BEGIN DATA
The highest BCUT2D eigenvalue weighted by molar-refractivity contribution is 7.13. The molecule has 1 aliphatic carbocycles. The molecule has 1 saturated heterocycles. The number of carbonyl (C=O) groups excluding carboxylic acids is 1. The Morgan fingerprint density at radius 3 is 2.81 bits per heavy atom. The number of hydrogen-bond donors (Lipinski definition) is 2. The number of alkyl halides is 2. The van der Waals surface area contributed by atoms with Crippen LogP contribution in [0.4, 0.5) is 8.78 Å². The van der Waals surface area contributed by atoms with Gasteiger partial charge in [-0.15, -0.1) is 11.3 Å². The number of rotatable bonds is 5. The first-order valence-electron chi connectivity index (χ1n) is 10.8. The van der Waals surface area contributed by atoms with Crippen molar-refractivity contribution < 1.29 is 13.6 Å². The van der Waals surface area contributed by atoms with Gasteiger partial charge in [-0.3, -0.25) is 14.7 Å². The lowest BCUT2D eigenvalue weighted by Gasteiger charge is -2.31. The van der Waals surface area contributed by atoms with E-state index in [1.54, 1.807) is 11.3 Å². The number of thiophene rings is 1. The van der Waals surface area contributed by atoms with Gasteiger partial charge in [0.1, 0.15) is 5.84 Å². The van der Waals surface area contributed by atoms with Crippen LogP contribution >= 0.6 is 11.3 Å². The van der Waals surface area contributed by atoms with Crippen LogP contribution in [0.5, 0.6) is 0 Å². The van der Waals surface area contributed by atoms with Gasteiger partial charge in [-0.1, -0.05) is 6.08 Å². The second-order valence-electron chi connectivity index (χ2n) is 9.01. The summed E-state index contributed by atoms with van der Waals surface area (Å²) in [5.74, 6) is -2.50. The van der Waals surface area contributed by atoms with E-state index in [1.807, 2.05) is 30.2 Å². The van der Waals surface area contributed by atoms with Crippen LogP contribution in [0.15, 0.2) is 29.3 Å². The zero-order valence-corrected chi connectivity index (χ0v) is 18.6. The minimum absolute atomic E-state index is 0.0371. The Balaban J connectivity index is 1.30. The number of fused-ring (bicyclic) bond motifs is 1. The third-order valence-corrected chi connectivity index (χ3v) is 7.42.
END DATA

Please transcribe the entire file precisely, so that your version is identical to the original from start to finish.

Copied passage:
The highest BCUT2D eigenvalue weighted by molar-refractivity contribution is 7.13. The molecule has 1 aliphatic carbocycles. The molecule has 1 saturated heterocycles. The number of carbonyl (C=O) groups excluding carboxylic acids is 1. The Morgan fingerprint density at radius 3 is 2.81 bits per heavy atom. The number of hydrogen-bond donors (Lipinski definition) is 2. The number of alkyl halides is 2. The van der Waals surface area contributed by atoms with Crippen LogP contribution in [0.4, 0.5) is 8.78 Å². The van der Waals surface area contributed by atoms with Gasteiger partial charge in [-0.15, -0.1) is 11.3 Å². The number of rotatable bonds is 5. The first-order valence-electron chi connectivity index (χ1n) is 10.8. The van der Waals surface area contributed by atoms with Crippen molar-refractivity contribution < 1.29 is 13.6 Å². The van der Waals surface area contributed by atoms with Gasteiger partial charge in [-0.3, -0.25) is 14.7 Å². The lowest BCUT2D eigenvalue weighted by Gasteiger charge is -2.31. The van der Waals surface area contributed by atoms with E-state index in [1.54, 1.807) is 11.3 Å². The number of thiophene rings is 1. The van der Waals surface area contributed by atoms with Gasteiger partial charge in [0.1, 0.15) is 5.84 Å². The van der Waals surface area contributed by atoms with Crippen LogP contribution >= 0.6 is 11.3 Å². The van der Waals surface area contributed by atoms with Crippen LogP contribution in [0.5, 0.6) is 0 Å². The van der Waals surface area contributed by atoms with Gasteiger partial charge in [-0.1, -0.05) is 6.08 Å². The second-order valence-electron chi connectivity index (χ2n) is 9.01. The summed E-state index contributed by atoms with van der Waals surface area (Å²) in [5.74, 6) is -2.50. The van der Waals surface area contributed by atoms with E-state index in [1.807, 2.05) is 30.2 Å². The van der Waals surface area contributed by atoms with Crippen LogP contribution in [0.15, 0.2) is 29.3 Å². The zero-order valence-corrected chi connectivity index (χ0v) is 18.6. The minimum absolute atomic E-state index is 0.0371. The Balaban J connectivity index is 1.30. The number of fused-ring (bicyclic) bond motifs is 1. The third-order valence-corrected chi connectivity index (χ3v) is 7.42.